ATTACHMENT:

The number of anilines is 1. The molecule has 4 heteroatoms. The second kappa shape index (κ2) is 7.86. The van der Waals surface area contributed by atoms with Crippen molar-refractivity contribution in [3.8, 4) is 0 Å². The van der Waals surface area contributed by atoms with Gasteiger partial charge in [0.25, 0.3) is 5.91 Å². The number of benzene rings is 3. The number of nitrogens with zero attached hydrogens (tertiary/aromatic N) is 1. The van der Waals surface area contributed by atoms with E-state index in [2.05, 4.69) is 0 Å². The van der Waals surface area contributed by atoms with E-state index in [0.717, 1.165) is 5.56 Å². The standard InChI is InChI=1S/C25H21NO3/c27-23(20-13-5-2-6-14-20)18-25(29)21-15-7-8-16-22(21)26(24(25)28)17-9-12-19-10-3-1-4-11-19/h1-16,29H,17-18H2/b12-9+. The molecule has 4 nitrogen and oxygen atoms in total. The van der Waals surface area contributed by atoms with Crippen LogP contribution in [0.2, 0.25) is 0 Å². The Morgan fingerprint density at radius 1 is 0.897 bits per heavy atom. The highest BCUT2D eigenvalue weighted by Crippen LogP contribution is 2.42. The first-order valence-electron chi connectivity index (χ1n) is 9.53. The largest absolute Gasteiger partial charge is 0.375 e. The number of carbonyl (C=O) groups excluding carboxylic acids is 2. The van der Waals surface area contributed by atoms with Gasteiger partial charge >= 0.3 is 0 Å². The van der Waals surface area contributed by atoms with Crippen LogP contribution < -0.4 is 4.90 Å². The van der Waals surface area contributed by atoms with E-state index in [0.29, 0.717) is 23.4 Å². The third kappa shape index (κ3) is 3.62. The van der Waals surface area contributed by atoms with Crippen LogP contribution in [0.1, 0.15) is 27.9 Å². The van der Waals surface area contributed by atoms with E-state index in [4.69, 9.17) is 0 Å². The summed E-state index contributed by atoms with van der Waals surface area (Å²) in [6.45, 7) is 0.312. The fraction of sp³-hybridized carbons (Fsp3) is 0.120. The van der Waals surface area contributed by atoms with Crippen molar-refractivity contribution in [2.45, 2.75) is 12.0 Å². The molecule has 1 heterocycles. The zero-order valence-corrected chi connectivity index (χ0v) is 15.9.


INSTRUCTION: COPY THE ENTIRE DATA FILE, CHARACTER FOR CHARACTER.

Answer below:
The number of anilines is 1. The molecule has 4 heteroatoms. The second kappa shape index (κ2) is 7.86. The van der Waals surface area contributed by atoms with Crippen molar-refractivity contribution in [3.8, 4) is 0 Å². The van der Waals surface area contributed by atoms with Gasteiger partial charge in [0.25, 0.3) is 5.91 Å². The number of benzene rings is 3. The number of nitrogens with zero attached hydrogens (tertiary/aromatic N) is 1. The van der Waals surface area contributed by atoms with E-state index in [2.05, 4.69) is 0 Å². The van der Waals surface area contributed by atoms with E-state index in [0.717, 1.165) is 5.56 Å². The standard InChI is InChI=1S/C25H21NO3/c27-23(20-13-5-2-6-14-20)18-25(29)21-15-7-8-16-22(21)26(24(25)28)17-9-12-19-10-3-1-4-11-19/h1-16,29H,17-18H2/b12-9+. The molecule has 4 nitrogen and oxygen atoms in total. The van der Waals surface area contributed by atoms with Crippen LogP contribution in [0.2, 0.25) is 0 Å². The Morgan fingerprint density at radius 1 is 0.897 bits per heavy atom. The highest BCUT2D eigenvalue weighted by Crippen LogP contribution is 2.42. The first-order valence-electron chi connectivity index (χ1n) is 9.53. The largest absolute Gasteiger partial charge is 0.375 e. The number of carbonyl (C=O) groups excluding carboxylic acids is 2. The van der Waals surface area contributed by atoms with Gasteiger partial charge >= 0.3 is 0 Å². The van der Waals surface area contributed by atoms with Crippen LogP contribution < -0.4 is 4.90 Å². The van der Waals surface area contributed by atoms with E-state index in [0.29, 0.717) is 23.4 Å². The third kappa shape index (κ3) is 3.62. The van der Waals surface area contributed by atoms with Crippen LogP contribution in [0.1, 0.15) is 27.9 Å². The van der Waals surface area contributed by atoms with E-state index in [4.69, 9.17) is 0 Å². The summed E-state index contributed by atoms with van der Waals surface area (Å²) in [6.45, 7) is 0.312. The fraction of sp³-hybridized carbons (Fsp3) is 0.120. The van der Waals surface area contributed by atoms with Crippen molar-refractivity contribution in [2.45, 2.75) is 12.0 Å². The molecule has 1 heterocycles. The zero-order valence-corrected chi connectivity index (χ0v) is 15.9.